Toronto Summer Music: Dover Quartet at Koerner Hall. July 17, 2019.
After sweeping an array of prizes at the Banff Competition in 2013, the Dover Quartet has been making life difficult for critics with playing that pretty much defies criticism. The Americans were at it again Wednesday in Koerner Hall under the auspices of Toronto Summer Music.
Well, I guess I have to try.
If not exactly a reservation, one interesting question the concert raised is whether Bartók’s famously thorny Third String Quartet should sound so polished. Usually, the folksy theme played in octaves by the second violin and viola near the end of the Prima parte (as Bartók called it) is a lyrical refuge. On this occasion, it was more subtly woven into a fabric of sonorities that included special effects (including sul ponticello and col legno bow work) that seemed less fiercely experimental than alluringly impressionistic.
Might I go so far as to say that the dissonances scanned as consonances? That is how well the Dover texture is tuned and balanced. Of course, the players have a right to their view of the 1926 score as more a matter of sound than fury, and I have a right to appreciate it. The fugue, unsurprisingly, was a marvel of clarity, even at pianissimo.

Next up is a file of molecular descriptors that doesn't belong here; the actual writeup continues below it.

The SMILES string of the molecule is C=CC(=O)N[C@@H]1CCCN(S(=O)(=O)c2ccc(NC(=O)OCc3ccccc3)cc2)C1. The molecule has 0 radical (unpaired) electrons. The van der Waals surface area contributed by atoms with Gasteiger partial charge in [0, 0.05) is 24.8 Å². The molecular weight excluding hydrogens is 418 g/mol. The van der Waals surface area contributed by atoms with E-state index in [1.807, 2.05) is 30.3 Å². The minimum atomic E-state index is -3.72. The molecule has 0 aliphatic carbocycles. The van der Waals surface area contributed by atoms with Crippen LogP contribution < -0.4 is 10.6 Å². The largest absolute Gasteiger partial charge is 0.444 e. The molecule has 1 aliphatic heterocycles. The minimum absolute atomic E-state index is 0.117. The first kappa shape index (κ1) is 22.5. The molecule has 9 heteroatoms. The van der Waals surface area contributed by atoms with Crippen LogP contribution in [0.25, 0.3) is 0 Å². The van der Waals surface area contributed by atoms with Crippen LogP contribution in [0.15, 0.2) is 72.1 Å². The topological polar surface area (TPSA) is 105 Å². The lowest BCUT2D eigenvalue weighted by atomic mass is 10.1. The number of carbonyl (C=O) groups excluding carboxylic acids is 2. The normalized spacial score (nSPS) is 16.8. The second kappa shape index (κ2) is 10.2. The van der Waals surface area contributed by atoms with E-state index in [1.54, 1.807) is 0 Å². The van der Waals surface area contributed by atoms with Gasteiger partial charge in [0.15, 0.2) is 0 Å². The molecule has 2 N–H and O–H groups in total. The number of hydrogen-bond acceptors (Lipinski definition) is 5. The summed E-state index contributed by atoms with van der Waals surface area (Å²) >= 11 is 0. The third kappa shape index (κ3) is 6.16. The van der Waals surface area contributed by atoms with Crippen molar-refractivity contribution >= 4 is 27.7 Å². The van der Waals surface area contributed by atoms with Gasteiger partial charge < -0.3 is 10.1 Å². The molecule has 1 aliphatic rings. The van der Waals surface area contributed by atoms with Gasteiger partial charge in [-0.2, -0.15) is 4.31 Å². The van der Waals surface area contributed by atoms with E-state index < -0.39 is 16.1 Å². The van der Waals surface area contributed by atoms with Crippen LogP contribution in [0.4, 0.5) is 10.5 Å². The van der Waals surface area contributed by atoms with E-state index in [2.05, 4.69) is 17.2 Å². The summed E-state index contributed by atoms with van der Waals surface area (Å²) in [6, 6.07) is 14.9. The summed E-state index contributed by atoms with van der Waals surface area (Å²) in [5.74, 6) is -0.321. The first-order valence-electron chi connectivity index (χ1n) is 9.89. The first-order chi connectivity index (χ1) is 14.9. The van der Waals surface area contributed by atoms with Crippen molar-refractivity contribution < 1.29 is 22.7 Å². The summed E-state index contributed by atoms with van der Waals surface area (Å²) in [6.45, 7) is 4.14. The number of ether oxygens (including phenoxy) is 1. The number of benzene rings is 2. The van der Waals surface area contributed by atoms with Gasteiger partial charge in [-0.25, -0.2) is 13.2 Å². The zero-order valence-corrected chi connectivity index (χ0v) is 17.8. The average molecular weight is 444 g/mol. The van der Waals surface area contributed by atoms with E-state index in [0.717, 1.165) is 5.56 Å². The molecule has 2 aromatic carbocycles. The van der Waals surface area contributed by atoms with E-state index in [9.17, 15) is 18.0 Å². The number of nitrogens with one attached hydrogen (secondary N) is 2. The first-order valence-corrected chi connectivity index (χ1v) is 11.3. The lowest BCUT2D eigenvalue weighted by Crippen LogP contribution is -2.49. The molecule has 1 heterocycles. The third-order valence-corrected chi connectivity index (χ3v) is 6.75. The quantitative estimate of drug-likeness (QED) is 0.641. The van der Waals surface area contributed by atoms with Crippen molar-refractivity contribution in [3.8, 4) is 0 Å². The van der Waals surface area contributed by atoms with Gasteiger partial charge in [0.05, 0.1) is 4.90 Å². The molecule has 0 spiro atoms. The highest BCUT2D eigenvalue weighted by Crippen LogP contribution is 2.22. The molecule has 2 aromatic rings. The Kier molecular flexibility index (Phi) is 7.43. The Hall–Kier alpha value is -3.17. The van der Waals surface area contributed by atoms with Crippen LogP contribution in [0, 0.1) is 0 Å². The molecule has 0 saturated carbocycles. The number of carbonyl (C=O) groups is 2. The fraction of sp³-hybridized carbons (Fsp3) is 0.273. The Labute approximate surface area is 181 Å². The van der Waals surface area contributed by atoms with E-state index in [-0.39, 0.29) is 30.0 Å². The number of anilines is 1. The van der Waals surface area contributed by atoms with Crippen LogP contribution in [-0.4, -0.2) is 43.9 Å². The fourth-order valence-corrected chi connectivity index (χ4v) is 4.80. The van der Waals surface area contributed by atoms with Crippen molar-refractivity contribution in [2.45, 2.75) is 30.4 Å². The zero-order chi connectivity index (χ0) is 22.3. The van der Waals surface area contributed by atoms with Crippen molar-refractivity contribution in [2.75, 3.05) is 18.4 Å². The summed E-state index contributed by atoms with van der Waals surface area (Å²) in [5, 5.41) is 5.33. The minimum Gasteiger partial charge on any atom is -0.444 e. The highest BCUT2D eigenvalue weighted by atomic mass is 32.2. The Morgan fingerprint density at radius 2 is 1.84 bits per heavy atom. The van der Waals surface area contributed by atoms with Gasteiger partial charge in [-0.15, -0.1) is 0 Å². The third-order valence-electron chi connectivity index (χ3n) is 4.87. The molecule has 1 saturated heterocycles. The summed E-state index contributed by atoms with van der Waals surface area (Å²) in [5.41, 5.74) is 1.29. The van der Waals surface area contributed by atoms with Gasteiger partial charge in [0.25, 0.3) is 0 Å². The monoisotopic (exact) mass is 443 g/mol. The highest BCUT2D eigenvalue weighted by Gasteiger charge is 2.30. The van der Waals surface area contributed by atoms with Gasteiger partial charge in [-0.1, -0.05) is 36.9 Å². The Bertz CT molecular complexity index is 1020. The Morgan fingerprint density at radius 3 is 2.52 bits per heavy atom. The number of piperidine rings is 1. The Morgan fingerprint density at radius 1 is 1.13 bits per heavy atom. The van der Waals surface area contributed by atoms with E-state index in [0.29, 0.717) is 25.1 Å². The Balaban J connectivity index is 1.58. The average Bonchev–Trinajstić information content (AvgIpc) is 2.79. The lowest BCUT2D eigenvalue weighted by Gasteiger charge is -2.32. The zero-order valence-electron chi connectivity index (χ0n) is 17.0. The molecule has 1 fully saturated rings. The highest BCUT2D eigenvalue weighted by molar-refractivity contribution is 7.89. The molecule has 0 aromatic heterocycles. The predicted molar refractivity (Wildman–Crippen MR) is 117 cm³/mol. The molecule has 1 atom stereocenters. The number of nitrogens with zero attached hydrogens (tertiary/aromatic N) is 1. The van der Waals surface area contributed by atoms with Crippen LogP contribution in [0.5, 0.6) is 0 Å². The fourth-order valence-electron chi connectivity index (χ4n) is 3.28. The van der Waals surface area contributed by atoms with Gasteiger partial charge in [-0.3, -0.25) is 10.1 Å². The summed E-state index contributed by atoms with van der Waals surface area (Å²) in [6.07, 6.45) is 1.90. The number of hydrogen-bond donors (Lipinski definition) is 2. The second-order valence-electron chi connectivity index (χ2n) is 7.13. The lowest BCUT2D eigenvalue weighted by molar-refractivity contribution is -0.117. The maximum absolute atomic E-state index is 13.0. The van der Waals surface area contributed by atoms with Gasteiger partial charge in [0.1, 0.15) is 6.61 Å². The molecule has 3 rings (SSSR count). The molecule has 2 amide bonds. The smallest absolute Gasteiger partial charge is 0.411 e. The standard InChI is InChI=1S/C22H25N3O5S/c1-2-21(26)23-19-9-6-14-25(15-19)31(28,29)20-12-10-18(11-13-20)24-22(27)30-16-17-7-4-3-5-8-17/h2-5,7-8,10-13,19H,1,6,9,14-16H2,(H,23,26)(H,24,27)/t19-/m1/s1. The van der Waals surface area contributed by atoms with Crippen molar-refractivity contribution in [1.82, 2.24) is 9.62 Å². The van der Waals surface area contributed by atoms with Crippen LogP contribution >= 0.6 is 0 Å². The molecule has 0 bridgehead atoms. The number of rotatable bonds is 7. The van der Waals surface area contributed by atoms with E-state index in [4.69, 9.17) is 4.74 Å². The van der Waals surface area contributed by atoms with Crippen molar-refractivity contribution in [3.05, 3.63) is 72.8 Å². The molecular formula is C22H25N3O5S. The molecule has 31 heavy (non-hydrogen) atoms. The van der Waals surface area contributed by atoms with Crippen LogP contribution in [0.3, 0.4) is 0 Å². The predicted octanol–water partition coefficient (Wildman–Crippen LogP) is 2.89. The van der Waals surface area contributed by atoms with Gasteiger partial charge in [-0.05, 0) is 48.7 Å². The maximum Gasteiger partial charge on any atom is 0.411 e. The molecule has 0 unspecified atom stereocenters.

Before this 15-minute masterpiece, we heard Britten’s more approachable but also more elusive String Quartet No. 1 of 1941. I am not sure the opening bars, pitting high-wire violins and viola against a low-plucking cello, were as otherworldly as they could have been, but there was still much magic in the opening movement. The pulses of the following scherzo had harmonic as well as rhythmic character. First violin Joel Link and viola Milena Pajaro-van de Stadt contributed long-lined solos to the nocturnal Andante calmo movement. The scurries of the finale left us wondering, quite appropriately, about the central message of this intriguing piece.
The big item after intermission was Dvořák’s Quartet in F Major “American.” Allow me the grumpy observation that this composer wrote at least 13 other string quartets. TSM would not have lost too many customers by programming one of these.
That said, the Dover performance was very fine. Pajaro-van de Stadt started the proceedings with a warm and soulful sound; the sweet second theme was taken slowly, possibly in defiance of Dvořák’s marking, but with ravishing effect. Cellist Camden Shaw (who offered some spoken program notes before the Bartók) played with disarming purity in the Lento. The lively finale, with a pointillistic accompaniment, illustrated the Dover knack of sounding simultaneously robust and refined.
There were many cheers from a crowd that probably included a few TSM Academy fellows. An encore followed, Duke Ellington’s In a Sentimental Mood, in an arrangement that gave welcome exposure to second violin Bryan Lee.
You can hear the Dovers, or at least three of them, on Friday evening in Walter Hall with Charles Richard-Hamelin in Brahms’s Piano Quartet in G Minor Op. 25.
LUDWIG VAN TORONTO
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